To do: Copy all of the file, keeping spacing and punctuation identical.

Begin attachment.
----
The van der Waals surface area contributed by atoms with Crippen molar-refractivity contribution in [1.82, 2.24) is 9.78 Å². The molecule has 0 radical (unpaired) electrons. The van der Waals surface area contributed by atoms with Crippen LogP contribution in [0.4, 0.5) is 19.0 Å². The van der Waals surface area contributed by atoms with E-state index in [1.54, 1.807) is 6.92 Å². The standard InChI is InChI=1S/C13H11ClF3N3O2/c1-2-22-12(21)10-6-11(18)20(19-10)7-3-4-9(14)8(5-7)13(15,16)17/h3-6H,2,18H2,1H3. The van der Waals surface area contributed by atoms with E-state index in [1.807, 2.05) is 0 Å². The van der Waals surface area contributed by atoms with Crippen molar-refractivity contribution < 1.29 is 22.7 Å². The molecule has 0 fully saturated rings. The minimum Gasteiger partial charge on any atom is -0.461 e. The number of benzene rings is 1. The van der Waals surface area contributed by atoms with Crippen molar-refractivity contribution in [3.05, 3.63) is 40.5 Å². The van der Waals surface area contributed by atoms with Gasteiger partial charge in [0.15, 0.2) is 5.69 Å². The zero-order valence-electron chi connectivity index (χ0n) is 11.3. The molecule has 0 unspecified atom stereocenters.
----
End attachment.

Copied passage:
The van der Waals surface area contributed by atoms with Crippen molar-refractivity contribution in [1.82, 2.24) is 9.78 Å². The molecule has 0 radical (unpaired) electrons. The van der Waals surface area contributed by atoms with Crippen LogP contribution in [0.4, 0.5) is 19.0 Å². The van der Waals surface area contributed by atoms with E-state index in [1.54, 1.807) is 6.92 Å². The standard InChI is InChI=1S/C13H11ClF3N3O2/c1-2-22-12(21)10-6-11(18)20(19-10)7-3-4-9(14)8(5-7)13(15,16)17/h3-6H,2,18H2,1H3. The van der Waals surface area contributed by atoms with E-state index in [1.807, 2.05) is 0 Å². The van der Waals surface area contributed by atoms with Crippen molar-refractivity contribution < 1.29 is 22.7 Å². The molecule has 0 fully saturated rings. The minimum Gasteiger partial charge on any atom is -0.461 e. The number of benzene rings is 1. The van der Waals surface area contributed by atoms with Crippen molar-refractivity contribution in [3.05, 3.63) is 40.5 Å². The van der Waals surface area contributed by atoms with Gasteiger partial charge in [0.15, 0.2) is 5.69 Å². The zero-order valence-electron chi connectivity index (χ0n) is 11.3. The molecule has 0 unspecified atom stereocenters.